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Investing In Islamic Funds: A Practitioner's Perspective by Noripah Kamso

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Helpful Hints

  • The Shariah maxim states that all business practices are allowed, unless explicitly forbidden.
  • The five core principles of Shariah are the prohibition of (i) interest, (ii) uncertainty and speculation and (iii) dealing with forbidden (haram) activities, as well as the obligation to (iv) share profit and loss and (v) to back transaction with assets.
  • It encourages investing in business founded on real productive activities that generate fair and legitimate profit.
  • Islamic bonds (Sukuk) are a trust certificate. Investors of Sukuk enjoy all rights and obligations that accompany ownership of the underlying asset.
  • Beside investing based on social and moral values, Shariah investing grants comparable returns to conventional investments over longer periods (5 to 10 years).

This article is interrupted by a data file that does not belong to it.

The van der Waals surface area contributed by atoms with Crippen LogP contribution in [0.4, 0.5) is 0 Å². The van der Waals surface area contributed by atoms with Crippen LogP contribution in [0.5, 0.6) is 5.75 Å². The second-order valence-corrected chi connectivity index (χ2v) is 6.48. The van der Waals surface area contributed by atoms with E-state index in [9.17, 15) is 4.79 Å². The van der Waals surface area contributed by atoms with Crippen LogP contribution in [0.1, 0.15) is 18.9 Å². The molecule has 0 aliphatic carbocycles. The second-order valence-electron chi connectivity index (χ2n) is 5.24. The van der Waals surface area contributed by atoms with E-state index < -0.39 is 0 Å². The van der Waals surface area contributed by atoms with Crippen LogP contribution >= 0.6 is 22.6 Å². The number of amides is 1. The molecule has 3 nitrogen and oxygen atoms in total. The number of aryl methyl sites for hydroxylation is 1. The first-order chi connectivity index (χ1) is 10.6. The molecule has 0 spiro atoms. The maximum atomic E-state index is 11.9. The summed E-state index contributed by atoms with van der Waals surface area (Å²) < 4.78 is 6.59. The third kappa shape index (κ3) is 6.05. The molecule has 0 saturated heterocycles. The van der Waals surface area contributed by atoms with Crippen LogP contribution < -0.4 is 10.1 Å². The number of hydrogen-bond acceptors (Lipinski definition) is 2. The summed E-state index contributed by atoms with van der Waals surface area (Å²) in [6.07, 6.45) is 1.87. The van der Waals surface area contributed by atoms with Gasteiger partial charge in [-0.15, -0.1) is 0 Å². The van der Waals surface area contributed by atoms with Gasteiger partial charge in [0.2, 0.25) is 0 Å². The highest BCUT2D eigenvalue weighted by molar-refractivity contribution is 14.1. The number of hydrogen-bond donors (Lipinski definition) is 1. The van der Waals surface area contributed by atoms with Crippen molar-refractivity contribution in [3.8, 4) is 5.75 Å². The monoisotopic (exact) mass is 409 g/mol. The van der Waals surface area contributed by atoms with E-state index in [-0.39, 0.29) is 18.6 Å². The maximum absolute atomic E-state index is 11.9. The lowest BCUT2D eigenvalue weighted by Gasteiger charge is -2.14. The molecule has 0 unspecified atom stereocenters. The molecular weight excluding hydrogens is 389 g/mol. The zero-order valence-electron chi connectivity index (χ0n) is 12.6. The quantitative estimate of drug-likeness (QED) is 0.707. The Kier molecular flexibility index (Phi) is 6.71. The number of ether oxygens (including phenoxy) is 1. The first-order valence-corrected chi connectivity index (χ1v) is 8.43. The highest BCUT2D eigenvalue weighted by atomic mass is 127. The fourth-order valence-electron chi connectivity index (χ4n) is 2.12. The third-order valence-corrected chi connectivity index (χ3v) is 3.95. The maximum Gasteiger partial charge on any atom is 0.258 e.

• There exists an embedded risk management framework as Shariah investing goes through a rigorous screening process involving strict limits and controls through financial ratios, covering debt, cash, and receivables.
  • Holistic Shariah-compliant investment services should extend to operations and processing, compliance and risk management, and investment guidelines, which must all comply with Shariah principles.
  • To promote universal acceptability of Shariah decisions, the Shariah advisers must ensure that its Islamic scholars are of diverse backgrounds belonging to different jurisdictions.

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